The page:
Granular-cell myoblastoma or Abrikossoff's tumor1,2 is relatively rare, especially when it occurs in the larynx. A review of the literature and the addition of a new case are presented to reemphasize the necessity for recognition and differentiation of the frequently accompanying pseudoepitheliomatous hyperplasia from squamous cell carcinoma.
This tumor is of sufficient rarity that the clinician is surprised when the pathological diagnosis of a granular-cell myoblastoma is rendered and is shocked when the pathologist suggests there may be an accompanying squamous cell carcinoma. Such was our experience, and this appeared to have happened to others.3-8 Only after the literature was consulted and the additional deeper sections of the histological preparations carefully re-examined did it become clear that the subepithelial "infiltrative appearing nests" of squamous cells were not carcinoma but rather pseudoepitheliomatous hyperplasia. This appearance in our case was the result of sectioning the specimen in such a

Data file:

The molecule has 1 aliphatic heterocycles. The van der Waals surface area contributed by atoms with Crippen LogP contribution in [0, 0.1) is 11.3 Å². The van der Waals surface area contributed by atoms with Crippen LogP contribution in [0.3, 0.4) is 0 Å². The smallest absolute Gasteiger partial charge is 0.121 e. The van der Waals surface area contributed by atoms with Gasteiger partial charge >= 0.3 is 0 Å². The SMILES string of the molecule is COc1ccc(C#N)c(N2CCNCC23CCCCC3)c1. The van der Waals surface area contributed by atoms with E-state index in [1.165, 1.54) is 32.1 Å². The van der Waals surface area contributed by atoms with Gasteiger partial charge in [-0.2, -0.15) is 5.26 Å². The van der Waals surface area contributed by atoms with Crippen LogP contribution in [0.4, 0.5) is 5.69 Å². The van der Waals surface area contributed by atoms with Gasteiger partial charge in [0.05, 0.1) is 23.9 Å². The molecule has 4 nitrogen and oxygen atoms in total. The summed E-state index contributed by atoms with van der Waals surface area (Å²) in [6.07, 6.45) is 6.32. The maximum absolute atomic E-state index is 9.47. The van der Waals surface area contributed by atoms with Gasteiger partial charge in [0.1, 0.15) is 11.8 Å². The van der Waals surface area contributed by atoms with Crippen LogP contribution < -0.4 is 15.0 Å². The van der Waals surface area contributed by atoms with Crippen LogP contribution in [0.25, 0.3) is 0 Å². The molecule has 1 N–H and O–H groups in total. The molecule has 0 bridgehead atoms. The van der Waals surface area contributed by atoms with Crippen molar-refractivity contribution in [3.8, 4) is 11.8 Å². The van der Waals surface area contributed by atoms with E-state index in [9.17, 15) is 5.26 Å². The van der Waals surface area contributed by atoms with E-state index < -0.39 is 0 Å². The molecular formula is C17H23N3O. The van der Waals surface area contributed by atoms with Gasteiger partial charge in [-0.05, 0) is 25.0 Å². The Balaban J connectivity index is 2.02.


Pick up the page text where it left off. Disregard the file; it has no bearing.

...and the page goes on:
WARD PH, OSHIRO H. Laryngeal Granular-Cell Myoblastoma: Appearance with Pseudoepitheliomatous Hyperplasia. Arch Otolaryngol. 1962;76(3):239–244. doi:10.1001/archotol.1962.00740050247009
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